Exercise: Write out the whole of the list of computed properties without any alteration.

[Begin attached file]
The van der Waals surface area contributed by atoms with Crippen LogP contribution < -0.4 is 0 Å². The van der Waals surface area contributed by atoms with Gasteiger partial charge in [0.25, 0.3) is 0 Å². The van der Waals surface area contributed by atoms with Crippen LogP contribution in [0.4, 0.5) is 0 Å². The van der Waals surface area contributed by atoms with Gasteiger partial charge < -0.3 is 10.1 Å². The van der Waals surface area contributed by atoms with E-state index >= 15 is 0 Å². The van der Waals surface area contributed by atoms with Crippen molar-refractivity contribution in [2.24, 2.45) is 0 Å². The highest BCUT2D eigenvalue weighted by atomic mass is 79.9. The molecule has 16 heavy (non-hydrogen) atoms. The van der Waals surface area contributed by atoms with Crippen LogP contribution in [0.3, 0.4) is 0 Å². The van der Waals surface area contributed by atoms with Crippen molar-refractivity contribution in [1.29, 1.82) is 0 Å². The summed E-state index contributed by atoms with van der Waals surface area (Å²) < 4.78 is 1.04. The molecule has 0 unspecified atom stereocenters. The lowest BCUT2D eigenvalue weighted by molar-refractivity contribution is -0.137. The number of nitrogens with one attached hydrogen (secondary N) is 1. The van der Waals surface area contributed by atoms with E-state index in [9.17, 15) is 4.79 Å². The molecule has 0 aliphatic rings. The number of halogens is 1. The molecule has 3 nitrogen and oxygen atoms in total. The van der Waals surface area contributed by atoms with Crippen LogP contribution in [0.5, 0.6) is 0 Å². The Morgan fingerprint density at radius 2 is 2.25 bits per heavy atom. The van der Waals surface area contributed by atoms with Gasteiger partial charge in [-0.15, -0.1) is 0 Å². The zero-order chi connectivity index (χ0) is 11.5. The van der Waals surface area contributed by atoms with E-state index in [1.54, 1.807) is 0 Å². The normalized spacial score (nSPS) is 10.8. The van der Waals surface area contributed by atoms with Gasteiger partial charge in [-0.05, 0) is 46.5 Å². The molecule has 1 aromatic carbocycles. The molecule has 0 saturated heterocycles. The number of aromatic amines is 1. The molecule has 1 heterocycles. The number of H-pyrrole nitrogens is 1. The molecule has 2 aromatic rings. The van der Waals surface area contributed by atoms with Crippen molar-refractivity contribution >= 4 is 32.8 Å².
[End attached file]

The van der Waals surface area contributed by atoms with Crippen LogP contribution < -0.4 is 0 Å². The van der Waals surface area contributed by atoms with Gasteiger partial charge in [0.25, 0.3) is 0 Å². The van der Waals surface area contributed by atoms with Crippen LogP contribution in [0.4, 0.5) is 0 Å². The van der Waals surface area contributed by atoms with Gasteiger partial charge < -0.3 is 10.1 Å². The van der Waals surface area contributed by atoms with E-state index >= 15 is 0 Å². The van der Waals surface area contributed by atoms with Crippen molar-refractivity contribution in [2.24, 2.45) is 0 Å². The highest BCUT2D eigenvalue weighted by atomic mass is 79.9. The molecule has 16 heavy (non-hydrogen) atoms. The van der Waals surface area contributed by atoms with Crippen LogP contribution in [0.3, 0.4) is 0 Å². The van der Waals surface area contributed by atoms with Crippen molar-refractivity contribution in [1.29, 1.82) is 0 Å². The summed E-state index contributed by atoms with van der Waals surface area (Å²) < 4.78 is 1.04. The molecule has 0 unspecified atom stereocenters. The lowest BCUT2D eigenvalue weighted by molar-refractivity contribution is -0.137. The number of nitrogens with one attached hydrogen (secondary N) is 1. The van der Waals surface area contributed by atoms with E-state index in [9.17, 15) is 4.79 Å². The molecule has 0 aliphatic rings. The number of halogens is 1. The molecule has 3 nitrogen and oxygen atoms in total. The van der Waals surface area contributed by atoms with Crippen LogP contribution in [0.5, 0.6) is 0 Å². The Morgan fingerprint density at radius 2 is 2.25 bits per heavy atom. The van der Waals surface area contributed by atoms with Gasteiger partial charge in [-0.15, -0.1) is 0 Å². The zero-order chi connectivity index (χ0) is 11.5. The van der Waals surface area contributed by atoms with E-state index in [1.54, 1.807) is 0 Å². The normalized spacial score (nSPS) is 10.8. The van der Waals surface area contributed by atoms with Gasteiger partial charge in [-0.05, 0) is 46.5 Å². The molecule has 1 aromatic carbocycles. The molecule has 0 saturated heterocycles. The number of aromatic amines is 1. The molecule has 1 heterocycles. The number of H-pyrrole nitrogens is 1. The molecule has 2 aromatic rings. The van der Waals surface area contributed by atoms with Crippen molar-refractivity contribution >= 4 is 32.8 Å².